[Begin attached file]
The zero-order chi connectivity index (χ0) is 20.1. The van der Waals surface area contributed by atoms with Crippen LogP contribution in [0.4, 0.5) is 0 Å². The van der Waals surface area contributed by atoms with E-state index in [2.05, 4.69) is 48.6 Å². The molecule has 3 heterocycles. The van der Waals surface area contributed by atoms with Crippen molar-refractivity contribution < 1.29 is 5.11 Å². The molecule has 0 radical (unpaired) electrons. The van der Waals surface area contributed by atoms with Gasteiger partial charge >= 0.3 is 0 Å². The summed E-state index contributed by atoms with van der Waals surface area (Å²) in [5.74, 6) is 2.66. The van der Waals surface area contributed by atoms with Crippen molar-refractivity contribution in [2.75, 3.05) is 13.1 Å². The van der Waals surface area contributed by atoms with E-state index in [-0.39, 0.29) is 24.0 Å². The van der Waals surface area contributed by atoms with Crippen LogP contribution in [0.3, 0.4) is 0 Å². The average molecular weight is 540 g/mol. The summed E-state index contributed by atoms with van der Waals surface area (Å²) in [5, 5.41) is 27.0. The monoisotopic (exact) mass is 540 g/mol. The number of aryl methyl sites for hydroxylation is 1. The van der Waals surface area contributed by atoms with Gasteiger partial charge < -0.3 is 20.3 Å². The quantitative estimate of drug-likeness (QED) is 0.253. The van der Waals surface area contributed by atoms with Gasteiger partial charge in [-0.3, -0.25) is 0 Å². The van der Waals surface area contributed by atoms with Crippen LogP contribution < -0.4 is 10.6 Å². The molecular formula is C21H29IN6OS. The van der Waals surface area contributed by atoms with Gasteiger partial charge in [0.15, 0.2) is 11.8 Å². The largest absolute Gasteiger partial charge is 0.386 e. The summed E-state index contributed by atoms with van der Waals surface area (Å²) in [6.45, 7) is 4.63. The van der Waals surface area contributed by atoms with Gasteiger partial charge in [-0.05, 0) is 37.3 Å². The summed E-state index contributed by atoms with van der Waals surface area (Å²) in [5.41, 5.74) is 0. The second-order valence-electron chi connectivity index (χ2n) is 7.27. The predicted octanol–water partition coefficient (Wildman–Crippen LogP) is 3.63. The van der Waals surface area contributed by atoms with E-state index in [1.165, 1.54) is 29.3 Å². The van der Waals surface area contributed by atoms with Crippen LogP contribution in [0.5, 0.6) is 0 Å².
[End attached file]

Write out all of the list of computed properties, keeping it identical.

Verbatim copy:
The zero-order chi connectivity index (χ0) is 20.1. The van der Waals surface area contributed by atoms with Crippen LogP contribution in [0.4, 0.5) is 0 Å². The van der Waals surface area contributed by atoms with E-state index in [2.05, 4.69) is 48.6 Å². The molecule has 3 heterocycles. The van der Waals surface area contributed by atoms with Crippen molar-refractivity contribution < 1.29 is 5.11 Å². The molecule has 0 radical (unpaired) electrons. The van der Waals surface area contributed by atoms with Gasteiger partial charge >= 0.3 is 0 Å². The summed E-state index contributed by atoms with van der Waals surface area (Å²) in [5.74, 6) is 2.66. The van der Waals surface area contributed by atoms with Crippen molar-refractivity contribution in [2.75, 3.05) is 13.1 Å². The van der Waals surface area contributed by atoms with E-state index in [-0.39, 0.29) is 24.0 Å². The van der Waals surface area contributed by atoms with Crippen LogP contribution in [0.3, 0.4) is 0 Å². The average molecular weight is 540 g/mol. The summed E-state index contributed by atoms with van der Waals surface area (Å²) in [5, 5.41) is 27.0. The monoisotopic (exact) mass is 540 g/mol. The number of aryl methyl sites for hydroxylation is 1. The van der Waals surface area contributed by atoms with Gasteiger partial charge < -0.3 is 20.3 Å². The quantitative estimate of drug-likeness (QED) is 0.253. The van der Waals surface area contributed by atoms with Gasteiger partial charge in [-0.3, -0.25) is 0 Å². The van der Waals surface area contributed by atoms with Crippen LogP contribution < -0.4 is 10.6 Å². The molecular formula is C21H29IN6OS. The van der Waals surface area contributed by atoms with Gasteiger partial charge in [0.15, 0.2) is 11.8 Å². The largest absolute Gasteiger partial charge is 0.386 e. The summed E-state index contributed by atoms with van der Waals surface area (Å²) in [6.45, 7) is 4.63. The van der Waals surface area contributed by atoms with Gasteiger partial charge in [-0.05, 0) is 37.3 Å². The summed E-state index contributed by atoms with van der Waals surface area (Å²) in [5.41, 5.74) is 0. The second-order valence-electron chi connectivity index (χ2n) is 7.27. The predicted octanol–water partition coefficient (Wildman–Crippen LogP) is 3.63. The van der Waals surface area contributed by atoms with E-state index in [1.165, 1.54) is 29.3 Å². The van der Waals surface area contributed by atoms with Crippen LogP contribution in [0.5, 0.6) is 0 Å².